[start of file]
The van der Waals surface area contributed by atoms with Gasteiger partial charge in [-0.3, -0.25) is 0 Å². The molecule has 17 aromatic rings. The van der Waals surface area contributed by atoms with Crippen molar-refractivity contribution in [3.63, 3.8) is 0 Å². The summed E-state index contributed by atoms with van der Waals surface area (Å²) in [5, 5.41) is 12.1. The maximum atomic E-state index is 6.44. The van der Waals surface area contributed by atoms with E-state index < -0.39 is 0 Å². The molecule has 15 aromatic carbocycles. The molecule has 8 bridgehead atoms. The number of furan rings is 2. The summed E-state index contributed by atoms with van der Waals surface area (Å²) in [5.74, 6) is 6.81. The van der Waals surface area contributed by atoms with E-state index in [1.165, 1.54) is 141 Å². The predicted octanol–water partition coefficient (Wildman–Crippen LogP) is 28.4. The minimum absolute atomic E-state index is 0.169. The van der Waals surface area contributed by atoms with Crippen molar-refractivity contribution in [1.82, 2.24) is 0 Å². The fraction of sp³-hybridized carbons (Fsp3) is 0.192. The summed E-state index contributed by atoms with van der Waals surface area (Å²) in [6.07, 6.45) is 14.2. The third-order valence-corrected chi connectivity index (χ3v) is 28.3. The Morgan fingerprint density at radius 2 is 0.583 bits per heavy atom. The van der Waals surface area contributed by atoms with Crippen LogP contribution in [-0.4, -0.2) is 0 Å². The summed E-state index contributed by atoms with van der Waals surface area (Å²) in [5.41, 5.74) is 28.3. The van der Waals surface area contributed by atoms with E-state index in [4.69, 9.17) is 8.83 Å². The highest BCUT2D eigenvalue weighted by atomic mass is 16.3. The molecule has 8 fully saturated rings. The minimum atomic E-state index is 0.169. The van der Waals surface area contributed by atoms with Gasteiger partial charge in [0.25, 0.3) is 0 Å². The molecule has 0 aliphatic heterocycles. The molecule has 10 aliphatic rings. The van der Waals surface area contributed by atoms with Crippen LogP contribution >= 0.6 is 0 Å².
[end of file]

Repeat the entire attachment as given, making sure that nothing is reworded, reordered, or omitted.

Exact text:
The van der Waals surface area contributed by atoms with Gasteiger partial charge in [-0.3, -0.25) is 0 Å². The molecule has 17 aromatic rings. The van der Waals surface area contributed by atoms with Crippen molar-refractivity contribution in [3.63, 3.8) is 0 Å². The summed E-state index contributed by atoms with van der Waals surface area (Å²) in [5, 5.41) is 12.1. The maximum atomic E-state index is 6.44. The van der Waals surface area contributed by atoms with E-state index < -0.39 is 0 Å². The molecule has 15 aromatic carbocycles. The molecule has 8 bridgehead atoms. The number of furan rings is 2. The summed E-state index contributed by atoms with van der Waals surface area (Å²) in [5.74, 6) is 6.81. The van der Waals surface area contributed by atoms with E-state index in [1.165, 1.54) is 141 Å². The predicted octanol–water partition coefficient (Wildman–Crippen LogP) is 28.4. The minimum absolute atomic E-state index is 0.169. The van der Waals surface area contributed by atoms with Crippen molar-refractivity contribution in [1.82, 2.24) is 0 Å². The fraction of sp³-hybridized carbons (Fsp3) is 0.192. The summed E-state index contributed by atoms with van der Waals surface area (Å²) in [6.07, 6.45) is 14.2. The third-order valence-corrected chi connectivity index (χ3v) is 28.3. The Morgan fingerprint density at radius 2 is 0.583 bits per heavy atom. The van der Waals surface area contributed by atoms with Crippen LogP contribution in [-0.4, -0.2) is 0 Å². The summed E-state index contributed by atoms with van der Waals surface area (Å²) in [5.41, 5.74) is 28.3. The van der Waals surface area contributed by atoms with E-state index in [4.69, 9.17) is 8.83 Å². The highest BCUT2D eigenvalue weighted by atomic mass is 16.3. The molecule has 8 fully saturated rings. The minimum atomic E-state index is 0.169. The van der Waals surface area contributed by atoms with Gasteiger partial charge in [0.25, 0.3) is 0 Å². The molecule has 0 aliphatic heterocycles. The molecule has 10 aliphatic rings. The van der Waals surface area contributed by atoms with Crippen LogP contribution >= 0.6 is 0 Å².